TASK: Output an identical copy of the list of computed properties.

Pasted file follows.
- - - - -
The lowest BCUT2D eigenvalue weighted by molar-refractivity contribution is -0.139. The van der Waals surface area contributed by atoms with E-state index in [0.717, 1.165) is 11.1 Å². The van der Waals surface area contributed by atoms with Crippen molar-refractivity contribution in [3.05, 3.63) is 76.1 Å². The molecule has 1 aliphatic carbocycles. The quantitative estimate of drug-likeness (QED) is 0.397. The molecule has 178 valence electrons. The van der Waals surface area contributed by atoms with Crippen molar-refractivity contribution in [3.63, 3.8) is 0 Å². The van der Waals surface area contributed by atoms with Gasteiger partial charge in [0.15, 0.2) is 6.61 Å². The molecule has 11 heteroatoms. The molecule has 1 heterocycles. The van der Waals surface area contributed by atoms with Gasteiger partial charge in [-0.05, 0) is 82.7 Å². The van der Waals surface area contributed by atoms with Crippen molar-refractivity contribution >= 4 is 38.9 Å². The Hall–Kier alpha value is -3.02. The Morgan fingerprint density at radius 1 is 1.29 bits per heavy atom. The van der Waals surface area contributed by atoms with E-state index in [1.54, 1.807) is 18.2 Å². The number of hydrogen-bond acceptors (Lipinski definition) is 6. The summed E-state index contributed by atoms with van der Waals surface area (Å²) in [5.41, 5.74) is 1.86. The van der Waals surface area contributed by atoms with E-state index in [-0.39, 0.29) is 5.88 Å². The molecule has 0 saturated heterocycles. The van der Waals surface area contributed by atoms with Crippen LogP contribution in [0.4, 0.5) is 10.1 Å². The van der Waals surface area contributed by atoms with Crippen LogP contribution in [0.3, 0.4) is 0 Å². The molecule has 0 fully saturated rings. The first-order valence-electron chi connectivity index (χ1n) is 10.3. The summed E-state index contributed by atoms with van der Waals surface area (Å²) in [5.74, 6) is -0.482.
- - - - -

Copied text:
The lowest BCUT2D eigenvalue weighted by molar-refractivity contribution is -0.139. The van der Waals surface area contributed by atoms with E-state index in [0.717, 1.165) is 11.1 Å². The van der Waals surface area contributed by atoms with Crippen molar-refractivity contribution in [3.05, 3.63) is 76.1 Å². The molecule has 1 aliphatic carbocycles. The quantitative estimate of drug-likeness (QED) is 0.397. The molecule has 178 valence electrons. The van der Waals surface area contributed by atoms with Crippen molar-refractivity contribution in [3.63, 3.8) is 0 Å². The van der Waals surface area contributed by atoms with Gasteiger partial charge in [0.15, 0.2) is 6.61 Å². The molecule has 11 heteroatoms. The molecule has 1 heterocycles. The van der Waals surface area contributed by atoms with Gasteiger partial charge in [-0.05, 0) is 82.7 Å². The van der Waals surface area contributed by atoms with Crippen molar-refractivity contribution >= 4 is 38.9 Å². The Hall–Kier alpha value is -3.02. The Morgan fingerprint density at radius 1 is 1.29 bits per heavy atom. The van der Waals surface area contributed by atoms with E-state index in [1.54, 1.807) is 18.2 Å². The number of hydrogen-bond acceptors (Lipinski definition) is 6. The summed E-state index contributed by atoms with van der Waals surface area (Å²) in [5.41, 5.74) is 1.86. The van der Waals surface area contributed by atoms with E-state index in [-0.39, 0.29) is 5.88 Å². The molecule has 0 saturated heterocycles. The van der Waals surface area contributed by atoms with Crippen LogP contribution in [0.4, 0.5) is 10.1 Å². The van der Waals surface area contributed by atoms with Crippen LogP contribution in [0.3, 0.4) is 0 Å². The molecule has 0 fully saturated rings. The first-order valence-electron chi connectivity index (χ1n) is 10.3. The summed E-state index contributed by atoms with van der Waals surface area (Å²) in [5.74, 6) is -0.482.